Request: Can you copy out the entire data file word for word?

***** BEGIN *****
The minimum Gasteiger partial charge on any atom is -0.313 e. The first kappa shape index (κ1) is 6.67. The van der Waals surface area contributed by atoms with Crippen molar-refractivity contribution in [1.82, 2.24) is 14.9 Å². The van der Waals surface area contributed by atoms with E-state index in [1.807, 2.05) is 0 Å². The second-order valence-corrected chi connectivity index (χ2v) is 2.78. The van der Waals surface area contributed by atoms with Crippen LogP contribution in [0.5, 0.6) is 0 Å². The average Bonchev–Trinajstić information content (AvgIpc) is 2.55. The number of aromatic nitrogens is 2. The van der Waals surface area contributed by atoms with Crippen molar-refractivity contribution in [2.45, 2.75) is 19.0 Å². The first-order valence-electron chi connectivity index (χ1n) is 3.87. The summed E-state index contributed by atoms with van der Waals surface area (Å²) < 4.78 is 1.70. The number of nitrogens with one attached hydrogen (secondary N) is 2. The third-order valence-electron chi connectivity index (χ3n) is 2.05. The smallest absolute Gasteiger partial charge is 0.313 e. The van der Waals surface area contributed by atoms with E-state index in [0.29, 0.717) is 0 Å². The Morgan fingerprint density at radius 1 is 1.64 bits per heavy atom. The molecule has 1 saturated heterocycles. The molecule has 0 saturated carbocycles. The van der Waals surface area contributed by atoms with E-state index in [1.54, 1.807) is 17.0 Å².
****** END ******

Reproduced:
The minimum Gasteiger partial charge on any atom is -0.313 e. The first kappa shape index (κ1) is 6.67. The van der Waals surface area contributed by atoms with Crippen molar-refractivity contribution in [1.82, 2.24) is 14.9 Å². The van der Waals surface area contributed by atoms with E-state index in [1.807, 2.05) is 0 Å². The second-order valence-corrected chi connectivity index (χ2v) is 2.78. The van der Waals surface area contributed by atoms with Crippen LogP contribution in [0.5, 0.6) is 0 Å². The average Bonchev–Trinajstić information content (AvgIpc) is 2.55. The number of aromatic nitrogens is 2. The van der Waals surface area contributed by atoms with Crippen molar-refractivity contribution in [2.45, 2.75) is 19.0 Å². The first-order valence-electron chi connectivity index (χ1n) is 3.87. The summed E-state index contributed by atoms with van der Waals surface area (Å²) < 4.78 is 1.70. The number of nitrogens with one attached hydrogen (secondary N) is 2. The third-order valence-electron chi connectivity index (χ3n) is 2.05. The smallest absolute Gasteiger partial charge is 0.313 e. The van der Waals surface area contributed by atoms with E-state index in [0.29, 0.717) is 0 Å². The Morgan fingerprint density at radius 1 is 1.64 bits per heavy atom. The molecule has 1 saturated heterocycles. The molecule has 0 saturated carbocycles. The van der Waals surface area contributed by atoms with E-state index in [1.54, 1.807) is 17.0 Å².